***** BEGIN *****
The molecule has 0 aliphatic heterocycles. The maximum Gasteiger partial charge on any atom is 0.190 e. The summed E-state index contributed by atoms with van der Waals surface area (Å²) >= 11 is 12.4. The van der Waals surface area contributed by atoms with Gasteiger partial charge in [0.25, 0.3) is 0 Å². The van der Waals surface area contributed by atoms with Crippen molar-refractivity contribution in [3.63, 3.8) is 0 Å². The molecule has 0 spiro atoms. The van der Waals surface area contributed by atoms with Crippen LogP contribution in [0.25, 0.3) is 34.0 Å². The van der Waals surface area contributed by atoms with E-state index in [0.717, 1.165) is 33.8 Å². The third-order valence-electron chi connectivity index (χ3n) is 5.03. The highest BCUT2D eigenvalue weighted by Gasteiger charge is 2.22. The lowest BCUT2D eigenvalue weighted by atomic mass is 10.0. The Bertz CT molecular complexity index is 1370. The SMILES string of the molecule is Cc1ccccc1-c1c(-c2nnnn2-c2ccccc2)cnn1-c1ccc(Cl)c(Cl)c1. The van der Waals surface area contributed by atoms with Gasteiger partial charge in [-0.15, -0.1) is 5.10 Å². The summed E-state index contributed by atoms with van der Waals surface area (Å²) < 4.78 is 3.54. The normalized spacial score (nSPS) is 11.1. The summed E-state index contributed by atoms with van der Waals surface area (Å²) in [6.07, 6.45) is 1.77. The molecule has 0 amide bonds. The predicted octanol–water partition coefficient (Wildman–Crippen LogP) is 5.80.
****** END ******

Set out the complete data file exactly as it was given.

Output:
The molecule has 0 aliphatic heterocycles. The maximum Gasteiger partial charge on any atom is 0.190 e. The summed E-state index contributed by atoms with van der Waals surface area (Å²) >= 11 is 12.4. The van der Waals surface area contributed by atoms with Gasteiger partial charge in [0.25, 0.3) is 0 Å². The van der Waals surface area contributed by atoms with Crippen molar-refractivity contribution in [3.63, 3.8) is 0 Å². The molecule has 0 spiro atoms. The van der Waals surface area contributed by atoms with Crippen LogP contribution in [0.25, 0.3) is 34.0 Å². The van der Waals surface area contributed by atoms with E-state index in [0.717, 1.165) is 33.8 Å². The third-order valence-electron chi connectivity index (χ3n) is 5.03. The highest BCUT2D eigenvalue weighted by Gasteiger charge is 2.22. The lowest BCUT2D eigenvalue weighted by atomic mass is 10.0. The Bertz CT molecular complexity index is 1370. The SMILES string of the molecule is Cc1ccccc1-c1c(-c2nnnn2-c2ccccc2)cnn1-c1ccc(Cl)c(Cl)c1. The van der Waals surface area contributed by atoms with Gasteiger partial charge in [-0.15, -0.1) is 5.10 Å². The summed E-state index contributed by atoms with van der Waals surface area (Å²) < 4.78 is 3.54. The normalized spacial score (nSPS) is 11.1. The summed E-state index contributed by atoms with van der Waals surface area (Å²) in [6.07, 6.45) is 1.77. The molecule has 0 amide bonds. The predicted octanol–water partition coefficient (Wildman–Crippen LogP) is 5.80.